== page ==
In a regime in transition with a legacy of civil war, in which institutions that govern a society are often destabilized as a host of state and non-state authorities vie for legitimacy in order to gain or maintain power, land often becomes central to such power struggles. This is the case in Myanmar - a country that is undergoing a regime in transition and which has faced challenges to unification since its independence in 1947 as a result of armed conflict between numerous ethnic minority groups and the Burman-dominant state. To understand how this impacts the local communities, research was conducted since 2013 about Chin State. This study uses the concept of “fragmented sovereignty”, which refers to how state and non-state actors compete to define institutions that govern society, to explain the way not only the land itself, but also the institutions that govern it are fought over. Referred to as property institutions, this indicates that there are relations among social actors with regard to the land that “exist at the level of laws and regulations, cultural norms and social values” backed up by “the state or some other form of politico-legal authority”.

Applying this lens to this empirical case, this study discusses how in recent post-conflict context such as Myanmar, property institutions are being co-produced rather than determined by any one source of authority—leading to varying outcomes within one country. At times, the state’s sovereignty is further challenged; at other times, it could cohere further as state authority is appealed to for the protection of property rights. In the meantime, the impositions of state-backed private property laws on Chin State are leading to worsened livelihoods and greater vulnerability to poverty in some areas, as demonstrated by reduced land access for some communities.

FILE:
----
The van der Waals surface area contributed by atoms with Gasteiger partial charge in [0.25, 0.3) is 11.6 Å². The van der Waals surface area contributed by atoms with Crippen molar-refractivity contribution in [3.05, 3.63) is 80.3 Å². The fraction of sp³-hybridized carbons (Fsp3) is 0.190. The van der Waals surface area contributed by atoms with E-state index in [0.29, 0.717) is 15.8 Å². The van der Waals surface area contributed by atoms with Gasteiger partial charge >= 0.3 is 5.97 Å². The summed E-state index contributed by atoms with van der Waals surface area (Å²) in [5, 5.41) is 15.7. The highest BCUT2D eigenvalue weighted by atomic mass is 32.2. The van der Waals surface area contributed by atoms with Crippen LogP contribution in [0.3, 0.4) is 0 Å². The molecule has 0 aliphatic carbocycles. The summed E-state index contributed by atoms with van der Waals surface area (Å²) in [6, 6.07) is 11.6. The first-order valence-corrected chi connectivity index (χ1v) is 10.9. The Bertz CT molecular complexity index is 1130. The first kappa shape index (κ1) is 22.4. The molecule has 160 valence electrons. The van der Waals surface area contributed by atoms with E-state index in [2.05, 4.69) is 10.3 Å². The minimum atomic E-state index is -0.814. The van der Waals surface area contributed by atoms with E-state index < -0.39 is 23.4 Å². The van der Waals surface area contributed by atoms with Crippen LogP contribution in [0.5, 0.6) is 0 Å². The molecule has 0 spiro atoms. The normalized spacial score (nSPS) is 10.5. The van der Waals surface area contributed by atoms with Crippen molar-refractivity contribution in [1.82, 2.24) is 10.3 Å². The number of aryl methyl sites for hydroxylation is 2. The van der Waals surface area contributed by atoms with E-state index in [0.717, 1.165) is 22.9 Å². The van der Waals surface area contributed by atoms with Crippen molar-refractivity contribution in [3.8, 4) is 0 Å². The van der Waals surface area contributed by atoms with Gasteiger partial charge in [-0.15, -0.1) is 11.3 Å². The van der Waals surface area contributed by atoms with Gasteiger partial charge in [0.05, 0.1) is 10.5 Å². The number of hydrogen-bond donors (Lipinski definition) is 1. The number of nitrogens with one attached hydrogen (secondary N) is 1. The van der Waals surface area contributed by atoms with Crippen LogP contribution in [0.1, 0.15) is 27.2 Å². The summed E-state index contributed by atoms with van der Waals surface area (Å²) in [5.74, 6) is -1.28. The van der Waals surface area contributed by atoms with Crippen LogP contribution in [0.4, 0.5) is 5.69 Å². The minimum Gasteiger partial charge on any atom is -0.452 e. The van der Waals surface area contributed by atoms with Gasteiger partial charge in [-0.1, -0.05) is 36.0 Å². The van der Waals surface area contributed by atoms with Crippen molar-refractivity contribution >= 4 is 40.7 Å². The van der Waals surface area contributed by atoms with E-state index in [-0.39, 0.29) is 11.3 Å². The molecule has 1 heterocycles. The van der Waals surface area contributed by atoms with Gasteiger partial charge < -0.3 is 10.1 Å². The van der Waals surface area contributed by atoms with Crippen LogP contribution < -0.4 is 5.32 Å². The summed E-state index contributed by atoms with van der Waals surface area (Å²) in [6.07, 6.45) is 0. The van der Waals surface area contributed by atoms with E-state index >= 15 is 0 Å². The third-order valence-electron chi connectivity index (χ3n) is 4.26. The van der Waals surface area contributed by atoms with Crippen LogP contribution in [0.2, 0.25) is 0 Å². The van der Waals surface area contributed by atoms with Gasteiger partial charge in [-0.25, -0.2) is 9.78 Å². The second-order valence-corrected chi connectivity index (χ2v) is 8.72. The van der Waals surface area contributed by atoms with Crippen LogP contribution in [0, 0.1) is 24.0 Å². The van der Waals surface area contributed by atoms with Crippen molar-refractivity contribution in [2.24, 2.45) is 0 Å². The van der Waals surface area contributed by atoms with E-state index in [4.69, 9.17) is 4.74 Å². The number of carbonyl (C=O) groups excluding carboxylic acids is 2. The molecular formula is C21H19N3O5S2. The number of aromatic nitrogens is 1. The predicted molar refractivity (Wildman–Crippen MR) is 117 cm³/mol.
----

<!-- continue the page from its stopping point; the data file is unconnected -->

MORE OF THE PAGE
The article concludes that various Chin political entities and the communities they represent are brought more closely in contact with the state in negotiations over the construction of property institutions— which have largely been left undisturbed by state law for centuries. This in turn can further shape state-subject relationships as hill communities increasingly recognize that the state can create and sustain property rights.
Independent Journal of Burmese Scholarship
International Institute of Social Studies of Erasmus University (ISS)

Mark, S. (2016). “Fragmented Sovereignty” over Property Institutions: Developmental Impacts on the Chin Hill Communities. Independent Journal of Burmese Scholarship, 1(1), 125–160. Retrieved from